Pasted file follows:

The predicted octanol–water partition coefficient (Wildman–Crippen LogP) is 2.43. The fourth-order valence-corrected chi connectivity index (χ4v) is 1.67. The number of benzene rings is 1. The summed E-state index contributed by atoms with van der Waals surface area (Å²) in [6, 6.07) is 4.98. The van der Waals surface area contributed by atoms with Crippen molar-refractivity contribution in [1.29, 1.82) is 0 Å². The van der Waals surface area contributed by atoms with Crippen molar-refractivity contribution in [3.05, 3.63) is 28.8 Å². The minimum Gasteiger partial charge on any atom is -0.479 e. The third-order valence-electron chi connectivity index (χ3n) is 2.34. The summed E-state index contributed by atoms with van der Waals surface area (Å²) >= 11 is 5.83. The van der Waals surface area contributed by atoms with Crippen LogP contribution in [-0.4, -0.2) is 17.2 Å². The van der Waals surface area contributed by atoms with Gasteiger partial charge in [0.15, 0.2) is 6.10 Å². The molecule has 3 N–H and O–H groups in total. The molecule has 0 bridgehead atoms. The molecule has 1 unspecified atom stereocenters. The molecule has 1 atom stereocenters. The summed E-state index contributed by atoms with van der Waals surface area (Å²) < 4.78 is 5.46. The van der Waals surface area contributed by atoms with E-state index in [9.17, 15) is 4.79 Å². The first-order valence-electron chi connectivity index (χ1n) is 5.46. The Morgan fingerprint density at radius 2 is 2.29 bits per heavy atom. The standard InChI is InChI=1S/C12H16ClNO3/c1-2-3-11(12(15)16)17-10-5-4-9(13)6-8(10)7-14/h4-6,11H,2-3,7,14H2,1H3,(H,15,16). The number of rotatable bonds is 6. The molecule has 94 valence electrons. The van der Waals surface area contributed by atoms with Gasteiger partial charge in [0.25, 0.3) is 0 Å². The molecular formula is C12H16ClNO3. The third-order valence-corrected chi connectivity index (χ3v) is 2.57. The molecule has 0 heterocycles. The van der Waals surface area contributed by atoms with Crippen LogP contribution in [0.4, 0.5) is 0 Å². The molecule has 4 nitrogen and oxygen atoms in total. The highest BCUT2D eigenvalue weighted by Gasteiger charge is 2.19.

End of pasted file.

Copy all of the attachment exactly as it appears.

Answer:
The predicted octanol–water partition coefficient (Wildman–Crippen LogP) is 2.43. The fourth-order valence-corrected chi connectivity index (χ4v) is 1.67. The number of benzene rings is 1. The summed E-state index contributed by atoms with van der Waals surface area (Å²) in [6, 6.07) is 4.98. The van der Waals surface area contributed by atoms with Crippen molar-refractivity contribution in [1.29, 1.82) is 0 Å². The van der Waals surface area contributed by atoms with Crippen molar-refractivity contribution in [3.05, 3.63) is 28.8 Å². The minimum Gasteiger partial charge on any atom is -0.479 e. The third-order valence-electron chi connectivity index (χ3n) is 2.34. The summed E-state index contributed by atoms with van der Waals surface area (Å²) >= 11 is 5.83. The van der Waals surface area contributed by atoms with Crippen LogP contribution in [-0.4, -0.2) is 17.2 Å². The van der Waals surface area contributed by atoms with Gasteiger partial charge in [0.15, 0.2) is 6.10 Å². The molecule has 3 N–H and O–H groups in total. The molecule has 0 bridgehead atoms. The molecule has 1 unspecified atom stereocenters. The molecule has 1 atom stereocenters. The summed E-state index contributed by atoms with van der Waals surface area (Å²) < 4.78 is 5.46. The van der Waals surface area contributed by atoms with E-state index in [9.17, 15) is 4.79 Å². The first-order valence-electron chi connectivity index (χ1n) is 5.46. The Morgan fingerprint density at radius 2 is 2.29 bits per heavy atom. The standard InChI is InChI=1S/C12H16ClNO3/c1-2-3-11(12(15)16)17-10-5-4-9(13)6-8(10)7-14/h4-6,11H,2-3,7,14H2,1H3,(H,15,16). The number of rotatable bonds is 6. The molecule has 94 valence electrons. The van der Waals surface area contributed by atoms with Gasteiger partial charge in [0.25, 0.3) is 0 Å². The molecular formula is C12H16ClNO3. The third-order valence-corrected chi connectivity index (χ3v) is 2.57. The molecule has 0 heterocycles. The van der Waals surface area contributed by atoms with Crippen LogP contribution in [0.4, 0.5) is 0 Å². The molecule has 4 nitrogen and oxygen atoms in total. The highest BCUT2D eigenvalue weighted by Gasteiger charge is 2.19.